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Adjusting as new parents

It's so easy to focus on a newborn baby that sometimes parents forget to take care of themselves. All parents need physical and emotional support, especially in the first year of parenting. If you need more help on how to take better care of yourself, talk to your health care provider or Public Health Nurse.

Self-care tips

  • When family and friends offer help, take them up on it.
  • Make sure you are taking the time eat when you're hungry and drink lots of water.
  • Find time to relax and do something you enjoy.
  • Connect with other new parents who are supportive.
  • Sleep when you can (housework can wait).

Self-care resources

Post partum depression

80% of new parents will go through a few days of difficult adjustment after giving birth, called the  baby blues. It's normal and common to feel irritable, sad/tearful or overwhelmed. Most parents recover quickly on their own. 

However, some parents face a much harder struggle. One in six new moms and one in ten new dads will develop a perinatal mood disorder like postpartum depression and anxiety. This can happen whether they've gone through a pregnancy or adopted their child. 

These are some of the signs that a mom might need help:

  • Feeling that something isn't right
  • Feeling helpless or overwhelmed by everyday activities
  • Not bonding with baby or feeling resentment or lack of interest
  • Feeling angry or aggressive
  • Feeling numb or being unable to feel emotions
  • Crying often, even when you don't know why
  • Afraid to be alone
  • Thoughts of suicide
  • Frightening, intrusive thoughts about you or baby getting hurt
  • Feeling overwhelmed by anxiety or panic attacks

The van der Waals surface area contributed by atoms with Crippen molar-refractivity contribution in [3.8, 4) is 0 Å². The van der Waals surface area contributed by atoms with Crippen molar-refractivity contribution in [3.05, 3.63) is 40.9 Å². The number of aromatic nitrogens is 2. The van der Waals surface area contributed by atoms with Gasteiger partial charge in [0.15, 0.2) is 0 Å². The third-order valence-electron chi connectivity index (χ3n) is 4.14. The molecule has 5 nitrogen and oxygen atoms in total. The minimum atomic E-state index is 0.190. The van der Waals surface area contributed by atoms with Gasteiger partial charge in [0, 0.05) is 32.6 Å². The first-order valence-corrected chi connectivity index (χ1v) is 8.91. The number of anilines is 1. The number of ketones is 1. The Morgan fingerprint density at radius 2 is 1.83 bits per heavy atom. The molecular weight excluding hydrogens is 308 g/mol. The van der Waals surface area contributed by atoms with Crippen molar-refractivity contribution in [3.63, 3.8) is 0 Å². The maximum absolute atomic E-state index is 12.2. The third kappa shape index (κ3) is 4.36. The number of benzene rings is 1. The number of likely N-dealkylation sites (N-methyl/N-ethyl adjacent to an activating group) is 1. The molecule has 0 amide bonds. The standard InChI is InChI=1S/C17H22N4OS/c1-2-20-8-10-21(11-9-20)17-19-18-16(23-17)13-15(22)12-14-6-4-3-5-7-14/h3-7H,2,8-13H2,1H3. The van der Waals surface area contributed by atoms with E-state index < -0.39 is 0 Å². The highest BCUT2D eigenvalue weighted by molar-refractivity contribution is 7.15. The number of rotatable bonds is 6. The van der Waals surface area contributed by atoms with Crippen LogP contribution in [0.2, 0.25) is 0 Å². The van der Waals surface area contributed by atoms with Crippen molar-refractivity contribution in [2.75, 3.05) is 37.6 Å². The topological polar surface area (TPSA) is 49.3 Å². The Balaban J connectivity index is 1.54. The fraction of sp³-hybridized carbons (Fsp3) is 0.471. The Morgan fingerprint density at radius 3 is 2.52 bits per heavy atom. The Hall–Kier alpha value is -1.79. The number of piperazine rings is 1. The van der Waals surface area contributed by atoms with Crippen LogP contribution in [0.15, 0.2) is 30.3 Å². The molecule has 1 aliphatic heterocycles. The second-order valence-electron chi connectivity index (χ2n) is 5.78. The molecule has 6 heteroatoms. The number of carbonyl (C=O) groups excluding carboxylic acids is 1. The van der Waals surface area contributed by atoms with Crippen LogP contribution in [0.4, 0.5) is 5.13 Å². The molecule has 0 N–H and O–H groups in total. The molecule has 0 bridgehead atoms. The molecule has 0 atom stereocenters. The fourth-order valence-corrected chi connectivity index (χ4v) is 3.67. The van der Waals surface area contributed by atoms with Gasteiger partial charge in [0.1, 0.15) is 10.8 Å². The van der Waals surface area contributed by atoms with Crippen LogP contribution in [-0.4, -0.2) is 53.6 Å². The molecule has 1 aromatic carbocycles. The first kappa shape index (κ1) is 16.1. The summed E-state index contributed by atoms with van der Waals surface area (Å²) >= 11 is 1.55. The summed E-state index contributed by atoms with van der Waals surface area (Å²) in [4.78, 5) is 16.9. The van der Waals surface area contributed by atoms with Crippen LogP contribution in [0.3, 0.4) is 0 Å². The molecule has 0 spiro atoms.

• Loss of appetite or overeating
  • Difficulty sleeping, even when you get the opportunity
  • Constantly worrying about baby or feelings of doom
  • Feeling like you're alone or have no support
  • Feeling like you're not good enough or are a 'bad mom'

Dads can have similar symptoms. However, signs of depression in men are more likely to include increased anger, emotional withdrawal and/or risk-taking behaviour (e.g., having an affair or driving recklessly).

If you are experiencing any of these symptoms, contact the Pacific Post Partum Support Society toll free at 855-255-7999. Their website has resources to help momsdads and the people who love them. You can also read one mom's journey through postpartum depression.

Your Public Health Nurse or family physician are here to help – check out the services VCH offers for perinatal depression.

If you have feelings that you want to hurt yourself or your baby, you are not a bad parent but you do need help. Visit your nearest emergency department or call the crisis line at 1-800-784-2433.


A new baby can be very hard on your relationship with your partner. When there is another little human demanding your attention and you're not getting enough sleep, it's easy to become irritable with your partner or to drift apart from them. Make sure you take time every day to connect with your partner about something other than the baby.

Abuse & domestic violence

Pregnancy and new parenthood can be a time when domestic abuse (intimate partner violence) increases. Nobody has the right to threaten you, or verbally, emotionally, sexually or physically abuse you. If you or someone you love is in danger, call 9-1-1.

You or the person you love is:

  • Apologetic and making excuses for their partners aggression/anger
  • Nervous when their partner is around
  • Often sick or missing work
  • Seems to be "accident prone" with lots of bruises that they try to cover
  • Sad, lonely, withdrawn
  • Using drugs or alcohol to cope

Your (loved one's) partner:

  • Puts you/your loved one down
  • Does all of the talking and dominates the conversation
  • Checks up on you/your loved one all the time, even at work
  • Tries to act like the victim; blames you/your loved one for the abuse
  • Tries to keep you/them from seeing friends and family
  • Acts as if they own you/your loved one
  • Acts like they are superior and have more value than you/your loved one

Nobody has the right to threaten you, or verbally, emotionally, sexually or physically abuse you. If this is happening to you, it's also harming your children, even if they aren't being abused. You must get help. Clear your browser history after, if needed

SOURCE: Adjusting as new parents ( )
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